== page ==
Not only are we fans of traveling carryon only, but so are our readers! Find out how this reader traveled carryon only for three weeks across Europe.
Carryon Only Packing List for 3 Weeks in Europe
Written by Heather Rhine
It may sound crazy, but it’s completely possible to travel carryon only for three weeks in Europe once you have put together your travel capsule wardrobe. However, it does require a few expert tips and tricks.
TFG reader Heather traveled to Europe for three weeks in early summer with less than 18 pounds (8 kg) packed in her travel backpack. She shares what she packed for visiting multiple climates and city styles.
Europe Packing Challenges
I’ve been traveling carryon only for years thanks to Travel Fashion Girl, but it’s introduced me to some great new things as well! I have under 8kg in my TLS Mother Lode Weekender Junior backpack and am about to travel to Iceland, Norway, and Croatia. I can change outfits from day to night and never repeat in the 21 days!
This was a challenge as I needed to be able to handle several factors:
- A day of cold weather hiking in Iceland
- A possibility of cold rainy days or warm sunny days in Oslo and Bergen
- Dubrovnik city touring
- Hvar beach party wear for warm weather
Despite these challenges, I did it! Even better, there’s still so much room in my bag. While I keep thinking I can add more things, I have to remind myself that less is more.
Long Haul Plane Outfit
I was traveling to Europe from South Korea, so I wanted a comfortable outfit. I wore:
- 1 Diane Kroe Carry-on-Cozy scarf
- 1 Diane Kroe Ultimate Holiday dress
- 1 Officio Storm Logic Jacket (which folds into a neck pillow and can hook on a purse!)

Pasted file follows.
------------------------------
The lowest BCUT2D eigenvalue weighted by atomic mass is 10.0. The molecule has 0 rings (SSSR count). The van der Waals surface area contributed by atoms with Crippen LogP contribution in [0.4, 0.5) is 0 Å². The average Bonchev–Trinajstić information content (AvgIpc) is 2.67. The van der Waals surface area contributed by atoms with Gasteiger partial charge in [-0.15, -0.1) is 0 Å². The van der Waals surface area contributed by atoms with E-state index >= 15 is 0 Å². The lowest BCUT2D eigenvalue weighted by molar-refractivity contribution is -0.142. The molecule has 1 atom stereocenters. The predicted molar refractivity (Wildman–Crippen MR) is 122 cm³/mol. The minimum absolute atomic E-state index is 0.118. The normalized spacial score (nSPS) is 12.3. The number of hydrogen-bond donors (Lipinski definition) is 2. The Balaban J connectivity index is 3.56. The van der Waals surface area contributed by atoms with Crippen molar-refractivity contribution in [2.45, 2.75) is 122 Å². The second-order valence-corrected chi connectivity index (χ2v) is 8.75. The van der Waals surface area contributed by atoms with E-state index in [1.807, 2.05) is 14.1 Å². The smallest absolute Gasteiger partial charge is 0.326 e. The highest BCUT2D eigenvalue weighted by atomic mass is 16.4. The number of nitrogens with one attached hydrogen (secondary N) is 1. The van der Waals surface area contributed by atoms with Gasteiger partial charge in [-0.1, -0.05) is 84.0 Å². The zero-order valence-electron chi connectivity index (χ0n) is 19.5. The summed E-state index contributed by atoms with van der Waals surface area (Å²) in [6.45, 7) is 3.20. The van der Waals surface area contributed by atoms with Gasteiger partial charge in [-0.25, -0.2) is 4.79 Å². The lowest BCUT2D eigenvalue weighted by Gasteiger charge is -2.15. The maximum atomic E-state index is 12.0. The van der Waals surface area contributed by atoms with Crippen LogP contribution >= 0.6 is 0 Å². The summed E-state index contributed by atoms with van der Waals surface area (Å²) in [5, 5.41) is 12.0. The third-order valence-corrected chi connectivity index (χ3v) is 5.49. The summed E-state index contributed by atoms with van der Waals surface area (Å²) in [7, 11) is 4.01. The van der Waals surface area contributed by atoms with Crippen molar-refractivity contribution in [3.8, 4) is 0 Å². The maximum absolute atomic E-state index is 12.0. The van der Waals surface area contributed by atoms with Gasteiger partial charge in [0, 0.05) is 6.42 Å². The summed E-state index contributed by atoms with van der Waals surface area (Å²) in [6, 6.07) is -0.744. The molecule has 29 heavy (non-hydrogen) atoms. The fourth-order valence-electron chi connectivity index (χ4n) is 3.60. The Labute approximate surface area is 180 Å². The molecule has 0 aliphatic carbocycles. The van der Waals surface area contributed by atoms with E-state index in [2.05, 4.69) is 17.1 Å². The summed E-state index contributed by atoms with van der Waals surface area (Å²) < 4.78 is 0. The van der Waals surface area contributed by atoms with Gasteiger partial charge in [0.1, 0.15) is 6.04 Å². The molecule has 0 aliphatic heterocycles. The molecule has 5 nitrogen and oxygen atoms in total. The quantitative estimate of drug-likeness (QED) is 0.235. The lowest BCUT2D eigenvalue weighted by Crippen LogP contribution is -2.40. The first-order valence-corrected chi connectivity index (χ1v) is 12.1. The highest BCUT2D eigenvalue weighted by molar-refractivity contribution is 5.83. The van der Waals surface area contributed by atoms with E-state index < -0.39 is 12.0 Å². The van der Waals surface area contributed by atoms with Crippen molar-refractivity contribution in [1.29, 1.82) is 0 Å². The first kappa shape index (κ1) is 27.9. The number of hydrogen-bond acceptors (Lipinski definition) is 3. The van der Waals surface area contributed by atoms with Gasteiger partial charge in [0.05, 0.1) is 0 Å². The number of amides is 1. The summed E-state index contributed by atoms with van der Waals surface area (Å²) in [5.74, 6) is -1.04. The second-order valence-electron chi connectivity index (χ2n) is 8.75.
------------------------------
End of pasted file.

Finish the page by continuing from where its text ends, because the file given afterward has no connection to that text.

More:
Europe Packing List
For my trip, I was able to pack all of this in my carryon bag for three weeks in Europe:
- 1 pair of Anatomie Skyler pants
- 1 pair of Anatomie Paola pants
- 1 pair of Anatomie Techno Chino pants
- 2 layering tanks
- 2 Diane Kroe One 4 All Tops (which can be worn as a long-sleeve top, halter top, or dress)
- 1 Diane Kroe Wrap top (which can be worn as a blouse, halter top, shrug, or jacket)
- 2 Diane Kroe Endless scarves (which I can wear as a poncho, skirt, dress, halter top, one shoulder top, or scarf)
- 1 Diane Kroe Carry-on-Cozy scarf (which I can wear as a kimono cardigan, halter top, skirt, dress, scarf, or poncho)
- 1 Columbia rain jacket
- 1 swimsuit
- 1 Thermasilk bottom and top layer
- 1 pair of rain booties
- 1 pair of waterproof hiking shoes
- 1 pair of Ipanema flip flops
- An assortment of underwear, compression socks, and pajamas
Europe Travel Essentials
As you can tell, I’m a huge fan of Diane Kroe. This brand is my go-to for versatile non-wrinkle travel clothes. I learned about this brand from Travel Fashion Girl and, while the products are pricey, they’re a great material for travel. If you divide the cost by the number of things each product can do, it’s well worth the price!
As you can see from my packing list and plane outfit, the Endless piece is one of my favorites. The Endless scarf folds up incredibly small in your bag or is an easy piece to transport as a scarf. I took three, one patterned, one solid black, and one reversible blue with ombre. I wore all three as skirts, halter tops, beach cover-ups, and dresses.
The Carry on Cozy also rocks. I used it as a scarf in Iceland, a kimono sleeve cover-up in Norway, a yacht dress/cover-up in Hvar, and a halter top with my Anatomie pants rolled up for wine tasting in Croatia.